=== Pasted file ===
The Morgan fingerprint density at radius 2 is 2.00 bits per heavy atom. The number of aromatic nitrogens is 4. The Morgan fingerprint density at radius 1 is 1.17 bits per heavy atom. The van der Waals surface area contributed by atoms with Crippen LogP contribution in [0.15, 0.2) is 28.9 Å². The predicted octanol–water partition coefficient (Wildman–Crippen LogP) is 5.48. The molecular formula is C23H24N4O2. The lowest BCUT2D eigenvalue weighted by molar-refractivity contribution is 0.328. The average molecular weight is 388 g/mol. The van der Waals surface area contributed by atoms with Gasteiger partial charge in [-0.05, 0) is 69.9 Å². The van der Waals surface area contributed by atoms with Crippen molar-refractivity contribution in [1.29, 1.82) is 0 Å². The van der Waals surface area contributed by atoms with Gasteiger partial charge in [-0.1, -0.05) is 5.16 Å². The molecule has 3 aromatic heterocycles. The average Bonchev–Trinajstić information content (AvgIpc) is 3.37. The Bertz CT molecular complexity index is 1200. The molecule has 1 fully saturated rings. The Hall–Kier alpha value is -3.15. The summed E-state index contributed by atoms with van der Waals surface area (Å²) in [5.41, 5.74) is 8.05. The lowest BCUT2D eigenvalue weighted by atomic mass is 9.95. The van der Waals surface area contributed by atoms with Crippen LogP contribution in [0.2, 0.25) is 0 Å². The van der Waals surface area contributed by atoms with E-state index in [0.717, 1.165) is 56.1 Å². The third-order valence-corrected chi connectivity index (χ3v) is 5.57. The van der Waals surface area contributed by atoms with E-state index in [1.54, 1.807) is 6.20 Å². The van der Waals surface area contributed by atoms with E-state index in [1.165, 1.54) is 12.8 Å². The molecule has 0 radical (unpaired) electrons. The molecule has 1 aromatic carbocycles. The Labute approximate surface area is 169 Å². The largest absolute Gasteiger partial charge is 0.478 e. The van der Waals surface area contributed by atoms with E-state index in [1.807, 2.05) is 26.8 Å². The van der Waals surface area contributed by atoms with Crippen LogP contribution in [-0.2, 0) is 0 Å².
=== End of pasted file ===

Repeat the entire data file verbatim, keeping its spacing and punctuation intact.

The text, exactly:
The Morgan fingerprint density at radius 2 is 2.00 bits per heavy atom. The number of aromatic nitrogens is 4. The Morgan fingerprint density at radius 1 is 1.17 bits per heavy atom. The van der Waals surface area contributed by atoms with Crippen LogP contribution in [0.15, 0.2) is 28.9 Å². The predicted octanol–water partition coefficient (Wildman–Crippen LogP) is 5.48. The molecular formula is C23H24N4O2. The lowest BCUT2D eigenvalue weighted by molar-refractivity contribution is 0.328. The average molecular weight is 388 g/mol. The van der Waals surface area contributed by atoms with Gasteiger partial charge in [-0.05, 0) is 69.9 Å². The van der Waals surface area contributed by atoms with Crippen molar-refractivity contribution in [1.29, 1.82) is 0 Å². The van der Waals surface area contributed by atoms with Gasteiger partial charge in [-0.1, -0.05) is 5.16 Å². The molecule has 3 aromatic heterocycles. The average Bonchev–Trinajstić information content (AvgIpc) is 3.37. The Bertz CT molecular complexity index is 1200. The molecule has 1 fully saturated rings. The Hall–Kier alpha value is -3.15. The summed E-state index contributed by atoms with van der Waals surface area (Å²) in [5.41, 5.74) is 8.05. The lowest BCUT2D eigenvalue weighted by atomic mass is 9.95. The van der Waals surface area contributed by atoms with Crippen LogP contribution in [0.2, 0.25) is 0 Å². The van der Waals surface area contributed by atoms with E-state index in [0.717, 1.165) is 56.1 Å². The third-order valence-corrected chi connectivity index (χ3v) is 5.57. The van der Waals surface area contributed by atoms with E-state index in [1.54, 1.807) is 6.20 Å². The van der Waals surface area contributed by atoms with E-state index in [1.165, 1.54) is 12.8 Å². The molecule has 0 radical (unpaired) electrons. The molecule has 1 aromatic carbocycles. The Labute approximate surface area is 169 Å². The largest absolute Gasteiger partial charge is 0.478 e. The van der Waals surface area contributed by atoms with E-state index in [1.807, 2.05) is 26.8 Å². The van der Waals surface area contributed by atoms with Crippen LogP contribution in [-0.2, 0) is 0 Å².